Land and buildings tax to get chop

Land and buildings tax to get chop

Cabinet approves 90% rate reduction

A residential model is displayed at a housing fair. The prime minister says the overall public is not ready for the full land and buildings tax. (Photo by Pawat Laupaisarntaksin)
A residential model is displayed at a housing fair. The prime minister says the overall public is not ready for the full land and buildings tax. (Photo by Pawat Laupaisarntaksin)

The cabinet yesterday approved a sharp cut in the land and buildings tax of up to 90% for this fiscal year, the latest move to alleviate fallout from the coronavirus pandemic.

Prime Minister Prayut Chan-o-cha said the overall public will be hit harder if the government proceeds with plans to fully levy the land and buildings tax in August.

The new land and buildings tax took effect at the start of this year and collections were scheduled to begin in April. The government later delayed enforcement until August to give local authorities and taxpayers more time to prepare.

The tax applies to residences, farmland, commercial areas and undeveloped land. The rates vary depending on how the property is used.

The current structure sees land and buildings used for residences with appraisal prices of up to 50 million baht exempt for principal homes, while those valued at more than 50-75 million baht are taxed at 0.03% of appraisal price, more than 75-100 million baht at 0.05% and more than 100 million baht at 0.1%.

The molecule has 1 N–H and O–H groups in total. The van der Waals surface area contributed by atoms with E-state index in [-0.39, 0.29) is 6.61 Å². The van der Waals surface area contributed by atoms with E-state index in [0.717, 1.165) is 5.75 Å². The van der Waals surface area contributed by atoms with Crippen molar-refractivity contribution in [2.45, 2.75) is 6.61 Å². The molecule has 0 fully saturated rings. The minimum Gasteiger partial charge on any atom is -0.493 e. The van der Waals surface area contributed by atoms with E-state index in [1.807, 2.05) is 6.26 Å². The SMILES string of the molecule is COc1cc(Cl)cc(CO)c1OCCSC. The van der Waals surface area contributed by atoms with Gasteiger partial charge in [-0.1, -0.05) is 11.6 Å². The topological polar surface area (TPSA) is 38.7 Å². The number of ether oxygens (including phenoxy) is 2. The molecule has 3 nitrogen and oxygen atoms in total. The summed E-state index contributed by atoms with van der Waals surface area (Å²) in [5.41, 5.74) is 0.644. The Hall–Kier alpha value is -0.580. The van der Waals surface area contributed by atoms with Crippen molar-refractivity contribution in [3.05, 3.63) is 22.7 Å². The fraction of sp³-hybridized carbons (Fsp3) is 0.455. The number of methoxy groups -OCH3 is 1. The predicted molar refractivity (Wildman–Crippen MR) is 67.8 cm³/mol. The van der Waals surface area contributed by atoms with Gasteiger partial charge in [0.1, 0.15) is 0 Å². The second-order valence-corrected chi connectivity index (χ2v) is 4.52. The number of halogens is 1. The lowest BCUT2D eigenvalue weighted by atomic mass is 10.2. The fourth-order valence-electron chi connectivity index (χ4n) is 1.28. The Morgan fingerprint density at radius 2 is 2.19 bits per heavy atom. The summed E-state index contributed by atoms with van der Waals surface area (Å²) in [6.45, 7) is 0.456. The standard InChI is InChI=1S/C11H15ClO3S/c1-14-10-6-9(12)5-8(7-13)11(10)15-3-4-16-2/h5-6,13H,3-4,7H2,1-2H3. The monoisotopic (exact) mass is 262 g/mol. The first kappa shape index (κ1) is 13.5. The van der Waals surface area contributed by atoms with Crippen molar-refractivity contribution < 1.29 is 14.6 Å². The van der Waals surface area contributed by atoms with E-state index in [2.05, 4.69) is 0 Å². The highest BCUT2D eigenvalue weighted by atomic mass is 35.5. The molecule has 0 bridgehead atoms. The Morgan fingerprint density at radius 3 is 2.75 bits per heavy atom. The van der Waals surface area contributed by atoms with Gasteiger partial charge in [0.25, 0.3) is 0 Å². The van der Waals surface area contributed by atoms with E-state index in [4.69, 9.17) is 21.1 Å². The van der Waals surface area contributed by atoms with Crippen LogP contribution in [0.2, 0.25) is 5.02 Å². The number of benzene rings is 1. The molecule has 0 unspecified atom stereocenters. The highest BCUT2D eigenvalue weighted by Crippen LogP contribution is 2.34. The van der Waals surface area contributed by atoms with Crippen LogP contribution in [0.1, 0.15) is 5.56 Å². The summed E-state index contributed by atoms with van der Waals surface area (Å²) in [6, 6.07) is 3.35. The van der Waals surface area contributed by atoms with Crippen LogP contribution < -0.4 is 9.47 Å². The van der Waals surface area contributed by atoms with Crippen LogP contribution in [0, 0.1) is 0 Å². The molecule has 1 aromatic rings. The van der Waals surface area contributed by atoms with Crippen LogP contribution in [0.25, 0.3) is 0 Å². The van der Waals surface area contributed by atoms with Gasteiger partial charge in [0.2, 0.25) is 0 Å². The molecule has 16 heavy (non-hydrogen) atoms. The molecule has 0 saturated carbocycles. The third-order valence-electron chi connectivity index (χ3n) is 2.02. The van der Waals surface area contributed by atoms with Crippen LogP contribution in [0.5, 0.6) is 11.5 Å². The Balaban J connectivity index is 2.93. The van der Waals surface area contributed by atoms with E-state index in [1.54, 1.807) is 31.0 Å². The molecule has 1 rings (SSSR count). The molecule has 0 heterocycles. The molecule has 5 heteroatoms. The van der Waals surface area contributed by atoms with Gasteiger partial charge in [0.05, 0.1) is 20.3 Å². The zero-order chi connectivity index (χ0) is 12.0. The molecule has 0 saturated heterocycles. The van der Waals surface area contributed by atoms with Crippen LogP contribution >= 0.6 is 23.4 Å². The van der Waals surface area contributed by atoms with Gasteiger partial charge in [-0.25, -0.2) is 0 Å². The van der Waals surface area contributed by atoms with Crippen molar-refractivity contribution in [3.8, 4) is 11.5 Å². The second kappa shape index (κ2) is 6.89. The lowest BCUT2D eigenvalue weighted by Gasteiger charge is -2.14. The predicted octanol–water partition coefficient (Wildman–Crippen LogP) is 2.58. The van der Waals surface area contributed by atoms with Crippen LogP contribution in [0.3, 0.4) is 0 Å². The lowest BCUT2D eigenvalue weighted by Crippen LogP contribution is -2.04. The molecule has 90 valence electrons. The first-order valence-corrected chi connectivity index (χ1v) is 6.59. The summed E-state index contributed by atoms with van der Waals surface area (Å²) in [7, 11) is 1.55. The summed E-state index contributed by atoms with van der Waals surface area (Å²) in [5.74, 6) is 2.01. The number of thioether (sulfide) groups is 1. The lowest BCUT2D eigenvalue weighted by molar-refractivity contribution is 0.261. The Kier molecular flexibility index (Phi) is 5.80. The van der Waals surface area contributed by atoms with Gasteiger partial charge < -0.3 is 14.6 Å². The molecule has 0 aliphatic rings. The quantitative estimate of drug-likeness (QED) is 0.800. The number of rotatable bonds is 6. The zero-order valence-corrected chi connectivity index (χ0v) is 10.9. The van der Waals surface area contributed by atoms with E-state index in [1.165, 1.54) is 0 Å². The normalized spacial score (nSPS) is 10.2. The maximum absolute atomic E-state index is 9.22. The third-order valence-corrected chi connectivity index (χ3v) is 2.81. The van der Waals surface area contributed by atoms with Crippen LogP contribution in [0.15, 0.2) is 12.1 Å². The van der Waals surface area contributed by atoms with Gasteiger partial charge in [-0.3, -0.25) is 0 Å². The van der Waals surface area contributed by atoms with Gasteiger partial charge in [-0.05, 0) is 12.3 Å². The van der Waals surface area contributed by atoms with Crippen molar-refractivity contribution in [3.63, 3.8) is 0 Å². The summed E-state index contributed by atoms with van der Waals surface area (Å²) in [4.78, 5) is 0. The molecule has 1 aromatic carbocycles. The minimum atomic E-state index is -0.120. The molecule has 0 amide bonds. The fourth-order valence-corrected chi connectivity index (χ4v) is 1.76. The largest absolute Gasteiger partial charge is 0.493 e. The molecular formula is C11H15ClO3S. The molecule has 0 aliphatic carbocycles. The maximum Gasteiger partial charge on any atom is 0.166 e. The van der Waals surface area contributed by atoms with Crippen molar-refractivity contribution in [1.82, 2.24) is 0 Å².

Those who own only houses, not land, qualify for a tax exemption for the first 10 million baht of their houses' appraisal prices.

Residences with an appraised value of more than 10-50 million baht are charged 0.02%, more than 50-75 million baht at 0.03%, more than 75-100 million baht at 0.05% and more than 100 million baht at 0.1%.

If owners have more than one home, the second and subsequent residences are subject to a 0.02% tax for those with an appraisal price of up to 50 million baht, and the same tax rate as for principal homes is applied for those with appraisal prices above 50 million baht.

The prime minister acknowledged that the lower land and buildings tax rates will affect the revenue collection of local administrative organisations. The government will have to look at compensation later, he said.

At an April 20 meeting of Gen Prayut's advisory committee, the private sector proposed the government put off the land and buildings tax for a year, saying the economic situation was too fragile to start collection in August.

Supant Mongkolsuthree, chairman of the Federation of Thai Industries, said earlier that the land and buildings tax would need to be postponed because individuals and businesses were in no position to pay the tax amid the pandemic.

Traisuree Taisaranakul, a deputy government spokeswoman, said local administrative organisations are expected to lose 39.2 billion baht from the sharp cut in the tax.


Do you like the content of this article?
COMMENT (2)

Heavy losses claimed as Armenia-Azerbaijan fighting rages

YEREVAN: Azerbaijani and Armenian forces claimed to have inflicted heavy losses as fighting raged for a third day on Tuesday over the breakaway region of Nagorny Karabakh.

17:45

With social media and academia, villagers save ancestral forest

CHIANG RAI: The villagers of Ban Boon Rueang in Chiang Khong district of this northern province had long known that they benefited from the community wetland forest that supplied them with fish and firewood, but it wasn't until devastating floods in 2010 that they realised just how much.

17:41

Gold robber caught en route to Laos

A man wanted for a 6 million baht gold robbery in Bangkok was caught in Loei on Tuesday, trying to sneak across the border to Laos.

17:13